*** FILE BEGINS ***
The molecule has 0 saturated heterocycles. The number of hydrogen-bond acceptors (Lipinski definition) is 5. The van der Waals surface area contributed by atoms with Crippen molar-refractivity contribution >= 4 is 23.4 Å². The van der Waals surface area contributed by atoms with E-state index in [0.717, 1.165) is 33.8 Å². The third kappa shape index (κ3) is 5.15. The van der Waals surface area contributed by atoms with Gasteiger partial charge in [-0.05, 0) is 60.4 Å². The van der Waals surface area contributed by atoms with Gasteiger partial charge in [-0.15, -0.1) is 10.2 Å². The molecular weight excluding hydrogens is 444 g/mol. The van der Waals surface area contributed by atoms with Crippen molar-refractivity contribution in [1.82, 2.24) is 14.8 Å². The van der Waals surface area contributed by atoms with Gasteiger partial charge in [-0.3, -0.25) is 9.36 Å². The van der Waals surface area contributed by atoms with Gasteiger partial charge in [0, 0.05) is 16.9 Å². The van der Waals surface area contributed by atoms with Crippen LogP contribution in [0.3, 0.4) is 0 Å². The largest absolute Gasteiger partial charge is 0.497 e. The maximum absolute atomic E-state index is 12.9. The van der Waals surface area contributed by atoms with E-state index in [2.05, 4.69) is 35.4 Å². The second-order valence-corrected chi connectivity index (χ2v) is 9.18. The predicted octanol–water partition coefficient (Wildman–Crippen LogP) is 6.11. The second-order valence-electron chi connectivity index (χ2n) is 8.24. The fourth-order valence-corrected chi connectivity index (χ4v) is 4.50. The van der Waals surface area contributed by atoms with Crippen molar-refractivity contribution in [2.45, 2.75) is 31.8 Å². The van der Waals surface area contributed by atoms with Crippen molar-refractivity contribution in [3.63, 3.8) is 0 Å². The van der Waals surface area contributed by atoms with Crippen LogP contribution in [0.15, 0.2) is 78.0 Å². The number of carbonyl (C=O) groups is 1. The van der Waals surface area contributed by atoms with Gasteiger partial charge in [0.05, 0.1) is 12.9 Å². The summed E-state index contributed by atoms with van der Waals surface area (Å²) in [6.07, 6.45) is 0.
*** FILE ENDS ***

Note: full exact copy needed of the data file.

The molecule has 0 saturated heterocycles. The number of hydrogen-bond acceptors (Lipinski definition) is 5. The van der Waals surface area contributed by atoms with Crippen molar-refractivity contribution >= 4 is 23.4 Å². The van der Waals surface area contributed by atoms with E-state index in [0.717, 1.165) is 33.8 Å². The third kappa shape index (κ3) is 5.15. The van der Waals surface area contributed by atoms with Gasteiger partial charge in [-0.05, 0) is 60.4 Å². The van der Waals surface area contributed by atoms with Gasteiger partial charge in [-0.15, -0.1) is 10.2 Å². The molecular weight excluding hydrogens is 444 g/mol. The van der Waals surface area contributed by atoms with Crippen molar-refractivity contribution in [1.82, 2.24) is 14.8 Å². The van der Waals surface area contributed by atoms with Gasteiger partial charge in [-0.3, -0.25) is 9.36 Å². The van der Waals surface area contributed by atoms with Gasteiger partial charge in [0, 0.05) is 16.9 Å². The van der Waals surface area contributed by atoms with Crippen LogP contribution in [0.3, 0.4) is 0 Å². The largest absolute Gasteiger partial charge is 0.497 e. The maximum absolute atomic E-state index is 12.9. The van der Waals surface area contributed by atoms with E-state index in [2.05, 4.69) is 35.4 Å². The second-order valence-corrected chi connectivity index (χ2v) is 9.18. The predicted octanol–water partition coefficient (Wildman–Crippen LogP) is 6.11. The second-order valence-electron chi connectivity index (χ2n) is 8.24. The fourth-order valence-corrected chi connectivity index (χ4v) is 4.50. The van der Waals surface area contributed by atoms with Crippen molar-refractivity contribution in [2.45, 2.75) is 31.8 Å². The van der Waals surface area contributed by atoms with Crippen molar-refractivity contribution in [3.63, 3.8) is 0 Å². The van der Waals surface area contributed by atoms with Crippen LogP contribution in [0.15, 0.2) is 78.0 Å². The number of carbonyl (C=O) groups is 1. The van der Waals surface area contributed by atoms with Gasteiger partial charge in [0.05, 0.1) is 12.9 Å². The summed E-state index contributed by atoms with van der Waals surface area (Å²) in [6.07, 6.45) is 0.